Major Historical Development of Hospitals in the United States
During the 18th century, the United States did not have the formal institutions of health care that are commonly referred to as hospitals. As a result, the sick were attended to by the medical practitioners at the comfort of their homes. There were numerous challenges that characterized by this form of health care provision (Jonas, 2003). For instance, the majority of the medical practitioners did not own the necessary expertise and equipments that are applied in the administration of health care. This is an attribute that had negative implications on the standard of health care that was being rendered by the medical practitioners.
Additionally, most of the equipments employed in the provision of health care were not mobile. This attribute greatly impaired rendering of timely and high standards of health care to the patients. Boston was the United States' largest city at the time and had a population of approximately seven thousand people. All these people relied on the aforesaid form of health when they had health needs (Jonas, 2003). Another major challenge was based on incidences when people ailed from communicable diseases. Such medical conditions necessitated for the segregation of the affected people from the general population through a process known as quarantine. Such individuals were normally confined in locations that were remote from the city. This is because such areas were not easy to access thus they were suitable for carrying out such activities. These stations of isolation served as the first form of hospitals.
During the seventeenth century, mental illness was considered a major illness and special places were designed for the purpose of dealing with these people. Such places formed the basis of establishing hospitals, such as the Bellevue Hospital, which was established in the year 1736. The fundamental mission of the institution was to cater to the needs of the aged, mentally ill, and the poor. In the year 1789, a hospital was established in Baltimore and it was known as the Public Hospital of Baltimore (Raffel, 2005). This hospital remained in operation for a century and it was improved to its current status and name referred to as the Prestigious Johnson Hopkins Hospital. The number of institutions for health care increased significantly during the 19th century. Pest houses were established in most of the major cities across the nation and almshouses were also established to cater for the poor within the society. It is also during this era that some of the Almshouses and Pest house were equipped with infirmaries. During this era, most of the hospitals were extremely unhygienic and they led to the contraction of various hygiene related infections. This is an attribute that made many people resent visiting the hospitals.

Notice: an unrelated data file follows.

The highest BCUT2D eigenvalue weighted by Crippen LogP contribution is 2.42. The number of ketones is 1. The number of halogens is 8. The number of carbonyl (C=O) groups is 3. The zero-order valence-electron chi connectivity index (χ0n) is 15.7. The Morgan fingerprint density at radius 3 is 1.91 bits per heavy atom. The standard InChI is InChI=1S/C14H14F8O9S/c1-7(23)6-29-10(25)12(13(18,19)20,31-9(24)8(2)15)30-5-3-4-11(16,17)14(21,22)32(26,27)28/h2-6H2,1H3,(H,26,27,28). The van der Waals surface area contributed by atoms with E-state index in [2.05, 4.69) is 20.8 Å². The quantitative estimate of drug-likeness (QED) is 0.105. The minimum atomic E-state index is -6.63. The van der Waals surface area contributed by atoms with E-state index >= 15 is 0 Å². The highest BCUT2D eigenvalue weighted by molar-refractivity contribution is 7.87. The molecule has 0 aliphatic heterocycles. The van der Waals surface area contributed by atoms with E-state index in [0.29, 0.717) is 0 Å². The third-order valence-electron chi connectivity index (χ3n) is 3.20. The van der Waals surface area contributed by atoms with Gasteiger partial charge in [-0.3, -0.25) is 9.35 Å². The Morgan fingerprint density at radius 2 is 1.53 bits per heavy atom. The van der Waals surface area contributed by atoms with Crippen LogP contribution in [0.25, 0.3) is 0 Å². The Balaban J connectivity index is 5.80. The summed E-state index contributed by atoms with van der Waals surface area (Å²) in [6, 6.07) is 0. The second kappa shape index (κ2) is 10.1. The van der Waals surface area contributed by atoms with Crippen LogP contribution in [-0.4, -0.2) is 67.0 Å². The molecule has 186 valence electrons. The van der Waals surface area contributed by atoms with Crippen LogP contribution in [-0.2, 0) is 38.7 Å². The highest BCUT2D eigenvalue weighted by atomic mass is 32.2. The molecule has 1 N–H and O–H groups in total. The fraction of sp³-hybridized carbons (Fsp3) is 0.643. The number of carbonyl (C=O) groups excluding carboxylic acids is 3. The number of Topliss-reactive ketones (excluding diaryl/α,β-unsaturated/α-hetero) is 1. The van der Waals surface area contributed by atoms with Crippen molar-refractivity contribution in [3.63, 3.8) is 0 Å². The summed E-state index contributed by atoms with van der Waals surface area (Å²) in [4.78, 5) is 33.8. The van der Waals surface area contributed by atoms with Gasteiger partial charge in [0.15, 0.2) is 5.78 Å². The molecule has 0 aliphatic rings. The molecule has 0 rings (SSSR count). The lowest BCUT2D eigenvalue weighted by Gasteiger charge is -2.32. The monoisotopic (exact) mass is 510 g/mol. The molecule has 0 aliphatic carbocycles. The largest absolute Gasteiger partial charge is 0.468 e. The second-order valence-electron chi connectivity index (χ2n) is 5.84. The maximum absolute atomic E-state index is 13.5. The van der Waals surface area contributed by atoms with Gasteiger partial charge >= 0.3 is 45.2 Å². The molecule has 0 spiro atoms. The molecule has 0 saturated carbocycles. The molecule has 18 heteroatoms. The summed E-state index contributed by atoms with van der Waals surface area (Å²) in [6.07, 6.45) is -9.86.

In the year 1850, the protestant movement from Germany launched its operations in Pennsylvania. This movement revolutionized the entire health care industry within the United States. This is largely because it introduced the formal training of nurses. These nurses underwent training on the provision of health care (Raffel, 2005). The nursing profession was extremely upheld and developed during the civil war. This is because the nurses who were trained by this movement were providing health care services to various soldiers that had been injured during the war.
The twentieth century was marked by a wide range of major advancement in the health care sector. This is the era which health care insurance was introduced and marked a major advancement in the health care industry. The popularity of this product has been increasing over the years. This product managed to move from a preference product to the basic product that people required. This implies that it graduated from being a luxury into being a necessity. It is also during this phase that hospitals ceased being viewed as charitable institutions that addressed the needs of the low income earners (Raffel, 2005). This phase was characterized by the commercialization of hospitals. This is an attribute that facilitated a broad range of development to take place within this sector. Through the commercialization of the health care services that were being rendered by the hospitals, the standard of health care being rendered immensely improved. This is because the availability of funds facilitated hospitals to carry out research on various fields of health care.